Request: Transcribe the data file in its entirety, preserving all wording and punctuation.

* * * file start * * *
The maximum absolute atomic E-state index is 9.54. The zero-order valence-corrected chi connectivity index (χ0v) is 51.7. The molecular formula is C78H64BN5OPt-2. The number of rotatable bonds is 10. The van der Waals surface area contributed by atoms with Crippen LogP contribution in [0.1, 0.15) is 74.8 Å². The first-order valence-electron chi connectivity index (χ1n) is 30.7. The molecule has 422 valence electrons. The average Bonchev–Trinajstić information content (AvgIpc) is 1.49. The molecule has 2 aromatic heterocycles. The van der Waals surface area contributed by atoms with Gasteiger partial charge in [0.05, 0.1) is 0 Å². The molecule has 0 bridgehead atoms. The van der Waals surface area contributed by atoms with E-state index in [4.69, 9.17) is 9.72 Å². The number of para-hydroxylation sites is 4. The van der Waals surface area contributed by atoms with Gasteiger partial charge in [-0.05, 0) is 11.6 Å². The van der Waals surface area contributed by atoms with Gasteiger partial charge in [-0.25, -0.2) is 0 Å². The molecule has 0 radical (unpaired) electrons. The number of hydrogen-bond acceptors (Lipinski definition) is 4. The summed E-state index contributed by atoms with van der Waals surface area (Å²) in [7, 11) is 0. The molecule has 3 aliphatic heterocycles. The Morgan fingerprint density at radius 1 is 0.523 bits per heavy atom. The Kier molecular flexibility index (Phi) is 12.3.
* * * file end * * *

The maximum absolute atomic E-state index is 9.54. The zero-order valence-corrected chi connectivity index (χ0v) is 51.7. The molecular formula is C78H64BN5OPt-2. The number of rotatable bonds is 10. The van der Waals surface area contributed by atoms with Crippen LogP contribution in [0.1, 0.15) is 74.8 Å². The first-order valence-electron chi connectivity index (χ1n) is 30.7. The molecule has 422 valence electrons. The average Bonchev–Trinajstić information content (AvgIpc) is 1.49. The molecule has 2 aromatic heterocycles. The van der Waals surface area contributed by atoms with Gasteiger partial charge in [0.05, 0.1) is 0 Å². The molecule has 0 bridgehead atoms. The van der Waals surface area contributed by atoms with E-state index in [4.69, 9.17) is 9.72 Å². The number of para-hydroxylation sites is 4. The van der Waals surface area contributed by atoms with Gasteiger partial charge in [-0.05, 0) is 11.6 Å². The van der Waals surface area contributed by atoms with Gasteiger partial charge in [-0.25, -0.2) is 0 Å². The molecule has 0 radical (unpaired) electrons. The number of hydrogen-bond acceptors (Lipinski definition) is 4. The summed E-state index contributed by atoms with van der Waals surface area (Å²) in [7, 11) is 0. The molecule has 3 aliphatic heterocycles. The Morgan fingerprint density at radius 1 is 0.523 bits per heavy atom. The Kier molecular flexibility index (Phi) is 12.3.